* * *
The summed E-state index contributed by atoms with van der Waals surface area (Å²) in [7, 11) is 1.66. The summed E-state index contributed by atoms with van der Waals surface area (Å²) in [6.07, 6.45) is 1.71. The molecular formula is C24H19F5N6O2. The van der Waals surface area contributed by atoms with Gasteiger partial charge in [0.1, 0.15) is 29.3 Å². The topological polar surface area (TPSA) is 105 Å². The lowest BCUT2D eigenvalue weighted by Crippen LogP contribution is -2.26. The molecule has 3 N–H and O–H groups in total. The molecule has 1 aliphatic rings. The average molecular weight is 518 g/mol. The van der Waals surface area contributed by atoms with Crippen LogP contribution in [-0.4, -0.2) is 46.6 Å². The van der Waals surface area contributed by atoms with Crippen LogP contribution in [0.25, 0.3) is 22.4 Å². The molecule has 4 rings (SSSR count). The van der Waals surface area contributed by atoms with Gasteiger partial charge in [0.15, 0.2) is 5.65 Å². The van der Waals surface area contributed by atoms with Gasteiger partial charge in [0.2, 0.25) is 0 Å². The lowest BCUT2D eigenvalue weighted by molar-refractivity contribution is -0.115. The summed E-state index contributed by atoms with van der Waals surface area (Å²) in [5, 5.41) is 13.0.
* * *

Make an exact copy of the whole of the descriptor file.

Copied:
The summed E-state index contributed by atoms with van der Waals surface area (Å²) in [7, 11) is 1.66. The summed E-state index contributed by atoms with van der Waals surface area (Å²) in [6.07, 6.45) is 1.71. The molecular formula is C24H19F5N6O2. The van der Waals surface area contributed by atoms with Gasteiger partial charge in [0.1, 0.15) is 29.3 Å². The topological polar surface area (TPSA) is 105 Å². The lowest BCUT2D eigenvalue weighted by Crippen LogP contribution is -2.26. The molecule has 3 N–H and O–H groups in total. The molecule has 1 aliphatic rings. The average molecular weight is 518 g/mol. The van der Waals surface area contributed by atoms with Crippen LogP contribution in [-0.4, -0.2) is 46.6 Å². The van der Waals surface area contributed by atoms with Crippen LogP contribution in [0.25, 0.3) is 22.4 Å². The molecule has 4 rings (SSSR count). The van der Waals surface area contributed by atoms with Gasteiger partial charge in [0.15, 0.2) is 5.65 Å². The van der Waals surface area contributed by atoms with Gasteiger partial charge in [0.2, 0.25) is 0 Å². The lowest BCUT2D eigenvalue weighted by molar-refractivity contribution is -0.115. The summed E-state index contributed by atoms with van der Waals surface area (Å²) in [5, 5.41) is 13.0.